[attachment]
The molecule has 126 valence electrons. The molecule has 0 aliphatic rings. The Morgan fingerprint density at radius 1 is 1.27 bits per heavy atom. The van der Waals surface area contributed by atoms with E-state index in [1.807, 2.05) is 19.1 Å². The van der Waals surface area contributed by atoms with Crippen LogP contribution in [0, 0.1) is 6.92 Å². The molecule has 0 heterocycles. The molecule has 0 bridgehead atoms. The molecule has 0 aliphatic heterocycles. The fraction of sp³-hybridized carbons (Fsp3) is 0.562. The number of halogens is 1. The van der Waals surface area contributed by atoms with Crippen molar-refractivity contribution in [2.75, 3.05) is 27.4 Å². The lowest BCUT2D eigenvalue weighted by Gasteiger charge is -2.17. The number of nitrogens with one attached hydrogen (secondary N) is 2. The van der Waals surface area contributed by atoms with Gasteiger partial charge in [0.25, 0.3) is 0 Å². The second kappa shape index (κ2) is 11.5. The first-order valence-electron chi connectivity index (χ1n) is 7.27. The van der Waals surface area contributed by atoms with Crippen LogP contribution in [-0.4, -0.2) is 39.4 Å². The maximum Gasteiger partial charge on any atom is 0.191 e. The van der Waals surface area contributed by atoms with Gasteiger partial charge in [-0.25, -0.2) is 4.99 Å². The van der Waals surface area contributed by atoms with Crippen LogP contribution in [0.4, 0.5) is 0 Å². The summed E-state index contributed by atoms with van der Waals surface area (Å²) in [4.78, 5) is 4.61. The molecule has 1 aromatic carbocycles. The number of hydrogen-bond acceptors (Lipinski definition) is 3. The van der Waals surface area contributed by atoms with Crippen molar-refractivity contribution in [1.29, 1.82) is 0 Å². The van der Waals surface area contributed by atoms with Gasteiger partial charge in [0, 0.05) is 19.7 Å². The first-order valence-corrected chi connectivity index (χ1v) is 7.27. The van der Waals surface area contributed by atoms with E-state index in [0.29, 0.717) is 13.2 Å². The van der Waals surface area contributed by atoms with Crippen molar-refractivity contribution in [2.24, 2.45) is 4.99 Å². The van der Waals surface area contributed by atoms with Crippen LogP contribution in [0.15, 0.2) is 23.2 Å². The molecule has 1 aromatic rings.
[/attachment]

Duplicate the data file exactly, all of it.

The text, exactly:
The molecule has 126 valence electrons. The molecule has 0 aliphatic rings. The Morgan fingerprint density at radius 1 is 1.27 bits per heavy atom. The van der Waals surface area contributed by atoms with E-state index in [1.807, 2.05) is 19.1 Å². The van der Waals surface area contributed by atoms with Crippen LogP contribution in [0, 0.1) is 6.92 Å². The molecule has 0 heterocycles. The molecule has 0 bridgehead atoms. The molecule has 0 aliphatic heterocycles. The fraction of sp³-hybridized carbons (Fsp3) is 0.562. The number of halogens is 1. The van der Waals surface area contributed by atoms with Crippen molar-refractivity contribution in [2.75, 3.05) is 27.4 Å². The lowest BCUT2D eigenvalue weighted by Gasteiger charge is -2.17. The number of nitrogens with one attached hydrogen (secondary N) is 2. The van der Waals surface area contributed by atoms with Gasteiger partial charge in [0.25, 0.3) is 0 Å². The second kappa shape index (κ2) is 11.5. The first-order valence-electron chi connectivity index (χ1n) is 7.27. The van der Waals surface area contributed by atoms with Crippen LogP contribution in [-0.4, -0.2) is 39.4 Å². The maximum Gasteiger partial charge on any atom is 0.191 e. The van der Waals surface area contributed by atoms with Gasteiger partial charge in [-0.25, -0.2) is 4.99 Å². The van der Waals surface area contributed by atoms with Crippen LogP contribution in [0.4, 0.5) is 0 Å². The summed E-state index contributed by atoms with van der Waals surface area (Å²) in [4.78, 5) is 4.61. The molecule has 1 aromatic carbocycles. The number of hydrogen-bond acceptors (Lipinski definition) is 3. The van der Waals surface area contributed by atoms with Crippen molar-refractivity contribution in [1.29, 1.82) is 0 Å². The van der Waals surface area contributed by atoms with Gasteiger partial charge in [0, 0.05) is 19.7 Å². The first-order valence-corrected chi connectivity index (χ1v) is 7.27. The van der Waals surface area contributed by atoms with E-state index in [0.29, 0.717) is 13.2 Å². The van der Waals surface area contributed by atoms with Crippen molar-refractivity contribution in [2.24, 2.45) is 4.99 Å². The van der Waals surface area contributed by atoms with Crippen LogP contribution in [0.15, 0.2) is 23.2 Å². The molecule has 1 aromatic rings.